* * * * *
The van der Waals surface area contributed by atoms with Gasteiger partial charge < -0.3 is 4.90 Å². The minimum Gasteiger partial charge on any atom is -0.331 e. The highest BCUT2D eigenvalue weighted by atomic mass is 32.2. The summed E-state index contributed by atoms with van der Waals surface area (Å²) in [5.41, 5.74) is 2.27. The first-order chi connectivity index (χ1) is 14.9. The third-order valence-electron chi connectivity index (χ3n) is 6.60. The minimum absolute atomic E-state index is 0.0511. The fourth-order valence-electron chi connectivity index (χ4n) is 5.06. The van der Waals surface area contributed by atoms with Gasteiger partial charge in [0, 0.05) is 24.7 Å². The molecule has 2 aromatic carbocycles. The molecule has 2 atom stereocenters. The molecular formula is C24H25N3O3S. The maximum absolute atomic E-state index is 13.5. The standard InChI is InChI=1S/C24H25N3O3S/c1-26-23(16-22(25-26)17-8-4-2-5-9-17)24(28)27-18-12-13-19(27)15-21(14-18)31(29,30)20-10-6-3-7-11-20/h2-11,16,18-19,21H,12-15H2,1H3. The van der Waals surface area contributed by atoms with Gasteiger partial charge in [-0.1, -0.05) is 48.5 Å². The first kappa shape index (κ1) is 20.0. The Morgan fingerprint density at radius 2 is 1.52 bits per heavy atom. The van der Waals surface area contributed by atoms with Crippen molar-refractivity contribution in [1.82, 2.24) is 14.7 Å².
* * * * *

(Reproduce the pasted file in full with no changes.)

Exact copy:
The van der Waals surface area contributed by atoms with Gasteiger partial charge < -0.3 is 4.90 Å². The minimum Gasteiger partial charge on any atom is -0.331 e. The highest BCUT2D eigenvalue weighted by atomic mass is 32.2. The summed E-state index contributed by atoms with van der Waals surface area (Å²) in [5.41, 5.74) is 2.27. The first-order chi connectivity index (χ1) is 14.9. The third-order valence-electron chi connectivity index (χ3n) is 6.60. The minimum absolute atomic E-state index is 0.0511. The fourth-order valence-electron chi connectivity index (χ4n) is 5.06. The van der Waals surface area contributed by atoms with Gasteiger partial charge in [0, 0.05) is 24.7 Å². The molecule has 2 aromatic carbocycles. The molecule has 2 atom stereocenters. The molecular formula is C24H25N3O3S. The maximum absolute atomic E-state index is 13.5. The standard InChI is InChI=1S/C24H25N3O3S/c1-26-23(16-22(25-26)17-8-4-2-5-9-17)24(28)27-18-12-13-19(27)15-21(14-18)31(29,30)20-10-6-3-7-11-20/h2-11,16,18-19,21H,12-15H2,1H3. The van der Waals surface area contributed by atoms with Gasteiger partial charge in [-0.1, -0.05) is 48.5 Å². The first kappa shape index (κ1) is 20.0. The Morgan fingerprint density at radius 2 is 1.52 bits per heavy atom. The van der Waals surface area contributed by atoms with Crippen molar-refractivity contribution in [1.82, 2.24) is 14.7 Å².